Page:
This week Britain marks the 80th anniversary of The Battle of Britain. Farsight, a remote monitoring station, takes a moment to also acknowledge and pay tribute to the men and women who’s brave actions and tireless dedication in fighting the battle from the air and also the ground helped to turn the tide on the defence of our skies over Britain and English Channel.
The Battle of Britain was a major air campaign fought over southern England in the summer and autumn of 1940. As Germany planned to gain air superiority in preparation for an invasion of Great Britain, the heavily outnumbered pilots of RAF Fighter Command, flying iconic aircraft including the Hurricane and Spitfire, were supported by a vast network of ground crew during the battle.
Churchill’s iconic speech acknowledged the few who so gallantly took to the skies against all the odds and we would all like to pay them tribute along with the the many men and women who worked on the ground to support them -including:
- The ground crew – repair and maintenance engineers, factory workers who helped keep the production of aircraft going,
- Fitters, armourers and riggers;
- The tens of thousands of volunteers manning the 1,000 observation posts to track incoming raids;
- Anti-aircraft gunners, search light operators & barrage balloon crews
- The Women’s Auxilliary Air Force (WAAF) serving in roles such as radar operators and plotters in group and sector operations rooms
- Pilots of the Air Transport Auxilliary (ATA) – the 150 women who flew planes from factories to RAF units and back for repairs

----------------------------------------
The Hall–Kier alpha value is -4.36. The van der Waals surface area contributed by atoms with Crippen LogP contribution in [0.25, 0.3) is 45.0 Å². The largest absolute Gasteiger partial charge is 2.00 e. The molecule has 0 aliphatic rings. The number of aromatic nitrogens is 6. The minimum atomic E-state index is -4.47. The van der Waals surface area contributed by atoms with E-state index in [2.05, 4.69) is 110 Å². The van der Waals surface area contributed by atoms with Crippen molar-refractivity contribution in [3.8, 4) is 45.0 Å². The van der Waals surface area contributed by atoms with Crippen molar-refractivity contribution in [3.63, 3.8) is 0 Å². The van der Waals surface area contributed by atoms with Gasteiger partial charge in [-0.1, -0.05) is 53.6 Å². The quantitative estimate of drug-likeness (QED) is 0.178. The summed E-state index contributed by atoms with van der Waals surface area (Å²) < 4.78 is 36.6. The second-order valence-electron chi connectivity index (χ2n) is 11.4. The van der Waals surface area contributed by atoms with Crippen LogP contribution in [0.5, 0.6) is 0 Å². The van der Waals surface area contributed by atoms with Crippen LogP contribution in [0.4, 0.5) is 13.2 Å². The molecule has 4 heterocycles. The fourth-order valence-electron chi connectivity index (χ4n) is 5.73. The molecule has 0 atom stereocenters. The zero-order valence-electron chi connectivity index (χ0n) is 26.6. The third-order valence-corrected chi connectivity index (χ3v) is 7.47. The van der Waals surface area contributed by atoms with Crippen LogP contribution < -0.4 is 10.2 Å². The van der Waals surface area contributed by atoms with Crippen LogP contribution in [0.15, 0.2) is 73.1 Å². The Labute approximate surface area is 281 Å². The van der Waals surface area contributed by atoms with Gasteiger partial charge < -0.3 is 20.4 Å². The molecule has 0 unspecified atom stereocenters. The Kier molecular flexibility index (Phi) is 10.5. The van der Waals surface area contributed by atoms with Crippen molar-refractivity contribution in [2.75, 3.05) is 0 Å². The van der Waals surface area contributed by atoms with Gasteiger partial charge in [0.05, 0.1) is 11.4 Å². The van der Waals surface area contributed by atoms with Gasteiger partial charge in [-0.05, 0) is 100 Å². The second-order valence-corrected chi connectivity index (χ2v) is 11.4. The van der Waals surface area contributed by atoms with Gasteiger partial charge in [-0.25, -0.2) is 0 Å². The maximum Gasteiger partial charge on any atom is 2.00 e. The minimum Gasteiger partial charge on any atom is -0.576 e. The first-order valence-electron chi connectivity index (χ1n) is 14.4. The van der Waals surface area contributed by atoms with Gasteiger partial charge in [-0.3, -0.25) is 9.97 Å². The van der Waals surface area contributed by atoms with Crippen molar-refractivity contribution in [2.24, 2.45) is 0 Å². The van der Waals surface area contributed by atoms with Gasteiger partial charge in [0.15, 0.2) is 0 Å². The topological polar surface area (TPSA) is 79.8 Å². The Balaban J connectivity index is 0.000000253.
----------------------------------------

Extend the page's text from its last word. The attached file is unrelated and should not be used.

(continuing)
- The army’s Auxiliary Territorial Service (ATS) worked as radar operators, and joined the crews of anti-aircraft guns and searchlight units – more than 250,000 women served in the ATS during World War II
* Image credit to the National Army Museum
These people were key to securing Britain’s critical advantage in the Battle of Britain with it’s highly effective air defence network, namely the Dowding System which brought together cutting edge technology of the time such as radar, ground defences and fighter aircraft into a unified system of defence.
The RAF organised the defence of Britain into four geographical areas, called ‘Groups’, which were further divided into sectors. The main fighter airfield in each sector – the ‘Sector Station’ – was equipped with an operations room from which the fighters were directed into combat.
* Image credit to the Imperial War Museum
Radar gave early warning of Luftwaffe raids, which were also tracked by the Observer Corps. Information on incoming raids was passed to Fighter Command Headquarters. Once the direction of the raid was established, information was sent to the relevant Group’s headquarters and then on to the Sector Stations, which would ‘scramble’ fighters into action.
The Sector Stations received updated information as it became available and further directed airborne fighters by radio. The operations rooms also directed other elements of the defence network, including anti-aircraft guns, searchlights and barrage balloons.
(It is not hard to imagine how the modern day remote security operations control centre evolved…)